In the evenings as winter tries to wind down, we’ve been hearing the barred owls calling from the woods behind the factories. It’s maybe the most beautiful sound that comes out of those woods, from what may be their most mystical occupants. Unhurried and unworried, four smooth tones that assure you there’s still some wildness left in the world around you, even on weeks when you see the evidence of how hard we are trying to erase it.
It’s much rarer that we see one of those owls, but when we do it is usually at auspicious moments. The very first time I walked down into those woods on my own, shortly after we moved over here, I came upon a spot where the Anthropocene creek that flows from the drainage ditch behind the gypsum yard pools into an unlikely little pond surrounded by big bent willows and hackberrys. An urban version of the kind of sacred grove you might read about in Frazer, animated with a grace that lets you feel that animist sense of divinity you can never find looking in the endless mirrors of our glass-covered cities. A grace that came up out of the trash-filled muck in the gothic lines of the edgeland trees and vines. Presiding over it was one of those big owls, perched on one of the branches over the water, watching me as I stumbled into its realm. We shared a long stare, and then it flew off, and I realized what an interloper I was, walking in woods that wanted no human visitors, one of the last places left in the city where animals could roam free from human gazes.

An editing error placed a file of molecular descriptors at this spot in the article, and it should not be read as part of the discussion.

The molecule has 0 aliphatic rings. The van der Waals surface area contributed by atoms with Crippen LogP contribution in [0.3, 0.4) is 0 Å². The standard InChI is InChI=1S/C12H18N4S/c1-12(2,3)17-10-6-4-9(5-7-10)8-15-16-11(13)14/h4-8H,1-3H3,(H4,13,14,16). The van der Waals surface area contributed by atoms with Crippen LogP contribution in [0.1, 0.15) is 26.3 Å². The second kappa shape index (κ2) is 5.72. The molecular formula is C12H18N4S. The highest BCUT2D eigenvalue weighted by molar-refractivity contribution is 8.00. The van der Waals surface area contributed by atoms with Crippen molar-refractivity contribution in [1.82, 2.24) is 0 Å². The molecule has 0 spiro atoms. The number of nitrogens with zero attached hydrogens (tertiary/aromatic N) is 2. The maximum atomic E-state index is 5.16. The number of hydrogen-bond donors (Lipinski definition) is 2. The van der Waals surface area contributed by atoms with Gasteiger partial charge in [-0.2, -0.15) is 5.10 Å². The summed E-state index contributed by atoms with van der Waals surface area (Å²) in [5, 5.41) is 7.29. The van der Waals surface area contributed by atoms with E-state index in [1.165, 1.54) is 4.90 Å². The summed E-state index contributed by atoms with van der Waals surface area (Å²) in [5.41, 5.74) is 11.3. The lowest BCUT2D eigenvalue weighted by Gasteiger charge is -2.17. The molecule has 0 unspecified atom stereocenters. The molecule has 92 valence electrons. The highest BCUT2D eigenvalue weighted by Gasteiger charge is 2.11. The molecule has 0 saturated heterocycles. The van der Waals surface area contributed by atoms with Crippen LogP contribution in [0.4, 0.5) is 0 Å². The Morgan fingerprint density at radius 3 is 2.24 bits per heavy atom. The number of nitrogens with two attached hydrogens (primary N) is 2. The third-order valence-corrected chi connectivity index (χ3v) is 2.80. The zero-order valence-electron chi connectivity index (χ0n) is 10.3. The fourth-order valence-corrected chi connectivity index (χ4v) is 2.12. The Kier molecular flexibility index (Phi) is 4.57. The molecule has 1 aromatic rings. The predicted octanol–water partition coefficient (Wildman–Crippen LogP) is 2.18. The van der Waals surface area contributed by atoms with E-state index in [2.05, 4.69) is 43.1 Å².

The first time I took my daughter down into those woods at dusk, when she was just beginning to take notice of the world beyond the distance of her fingertips, one of those owls was there watching over us from the shadowed branches, backlit by the golden rays of the autumn sunset. The owl seemed more welcoming of the child than the man, but I’m sure that’s just my narrative imposition.
Every time I hear the owls calling to each other in the crepuscular hour, often on weekends when the factories are quiet, the sound fills me with a sense of anticipatory loss, as I wait for the season when they do not return. That these woods are not, as I have slowly learned, some antediluvian remnant, but rather a little slice of floodplain that only recently got sealed off from industrial use and quickly recovered over a few short decades into a rare slice of urban wilderness, provides only a little comfort. You can feel the city circling that secret grove, wanting to tame it even as it pretends to preserve it.